A man faced with two equal choices is likely to be unable to make a decision.

A hungry man looking at two identical versions of a juicy Big Mac that have each been placed exactly the same distance away from him stands a pretty good chance of starving to death before he decides which one to eat. I know it sounds illogical but actually the imminent starvation of our hungry male subject is only imminent if he were, indeed, logical.

The story of this logical conundrum, which admittedly requires some explanation because it seems to defy common sense, began more than 2,000 years ago when the ancient Greek philosopher Aristotle published On The Heavens which contained an interesting thought experiment:

…a man being just as hungry as thirsty, and placed in between food and drink, must necessarily remain where he is and starve to death.

For some this is one of the earliest formulations of the Theory of Sufficient Reason which posits that there is a reason for everything even if we’re not always in position to ascertain the reason why something happens. For others it was mere sophistry designed to highlight the illogicality of certain assumptions regarding decision making. Thirteen hundred or so years later this would be reformulated in the paradox that is popularly known as Buridan’s Donkey where a donkey placed between two bales of hay that are the exact same distance away from him is so frozen with indecision that he ends up dying of starvation.

Metaphysics, Buridan’s Ass And Free Will

In reality no hungry and thirsty man has ever died when faced by a choice of food and drink and no one has succeeded in making an ass die of hunger when faced with plenty of food. Michael Hauskeller who is Associate Professor of Philosophy at the University of Exeter in England, thinks that’s because the true logjam to our decision making lies in the word “identical” and in the real world no two things are every truly identical.

That argument too, however, is a little tainted. While the real world is, indeed, messy there do exist moments of equilibrium in decision making. In game theory this is called Nash equilibrium and it exists in every finite data set (or game).

Even Aristotle who originated the paradox that would become Buridan’s Ass could refute similar ones like Zeno’s Paradox by citing the argument from finite size where he’d essentially argue that since physical things have a specific, finite unit size there can be no infinity in their division and at some point a decision or a choice has to be made.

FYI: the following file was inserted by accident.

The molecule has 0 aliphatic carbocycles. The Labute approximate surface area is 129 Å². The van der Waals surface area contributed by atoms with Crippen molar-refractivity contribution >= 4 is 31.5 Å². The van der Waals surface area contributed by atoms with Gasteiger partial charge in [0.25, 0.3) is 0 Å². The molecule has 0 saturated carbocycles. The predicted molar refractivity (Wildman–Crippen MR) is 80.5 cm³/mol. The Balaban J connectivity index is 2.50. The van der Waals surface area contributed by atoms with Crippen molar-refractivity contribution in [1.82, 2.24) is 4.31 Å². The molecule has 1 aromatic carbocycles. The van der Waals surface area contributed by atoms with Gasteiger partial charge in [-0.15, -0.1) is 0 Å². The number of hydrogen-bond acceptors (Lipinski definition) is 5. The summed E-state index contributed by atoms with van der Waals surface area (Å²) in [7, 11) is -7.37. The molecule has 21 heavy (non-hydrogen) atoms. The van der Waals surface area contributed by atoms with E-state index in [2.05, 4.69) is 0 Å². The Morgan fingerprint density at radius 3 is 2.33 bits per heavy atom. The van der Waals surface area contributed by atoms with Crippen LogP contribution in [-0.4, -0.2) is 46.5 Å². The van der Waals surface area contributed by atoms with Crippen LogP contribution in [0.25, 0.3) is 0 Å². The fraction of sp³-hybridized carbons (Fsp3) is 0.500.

Where things get really interesting in the real world is that despite finite sizes there is the kind of precision in computing and mathematics that creates just the kind of problem Buridan’s Ass envisions. The late Isaac Asimov was quick to realize it and incorporate it in his fiction on robotics and computer scientist and Microsoft Research alumni, Leslie Lamport speculated about it in the early 80s, long enough to actually write a research paper that generated some considerable resistance from scientific publications.

At stake, of course, has always been Free Will. If, as suggested by the Theory of Sufficient Reason there is a cause for everything, then decision making becomes a largely automated task where each choice made is the result of extrinsic or intrinsic factors. This allows no room for Free Will and it transforms people and donkeys into biological automata programmed to respond to their environment.

Lamport’s work showed that this actually is a possibility in at least some instances for people and most definitely for programmed automata like computers.

The latest research in neuroscience has turned the evaluating system that was believed people used to make decisions on its head. When faced with a difficult decision between two choices of equal value, instead of using a stable valuation system that balances one choice against another, research shows that we use a dynamic value system that changes our preferences as we go along until we have reached a decision that favors one choice over the competing one.

What’s more, that decision now influences future choices not just in a similar situation but also in related ones.

Marketing And Consumer Decision Making

What marketers, advertisers and brand managers need to remember from this is that consumers faced with choices of equal value, like let’s say two different brands of chocolate offered at the same price will choose one but the choice will have now changed their preference so in future they will automatically go for the brand they chose the first time even if, now it is a little more expensive than its competitors.

Because the initial choice is subjective (i.e. emotional) using objective marketing points in order to sway a consumer’s decisions is not going to work. After the decision has been made using inducements to get the consumer back is not going to work.

So, what will work in this scenario?

  • Affective marketing techniques that connect product and consumption and use marketing as a social process have a much higher chance of delivering the desirable result.
  • Personalization and real value in the marketing mix.
  • Relevance and acknowledgement of context in the delivery of a product (or service).
  • A shift away from the automatic reach for marketing tools without first examining if they truly address the customer/brand relationship.

Decision science is showing us how the brain works. Use it to be a smarter marketer.


Learn to Make Better Decisions with The Sniper Mind

For a deeper dive into the systems that run us under the hood check out: Intentional – How to Live, Love, Work and Play Meaningfully

Intentional: How to Live, Love, Work and Play Meaningfully by David Amerland   The Sniper Mind by David Amerland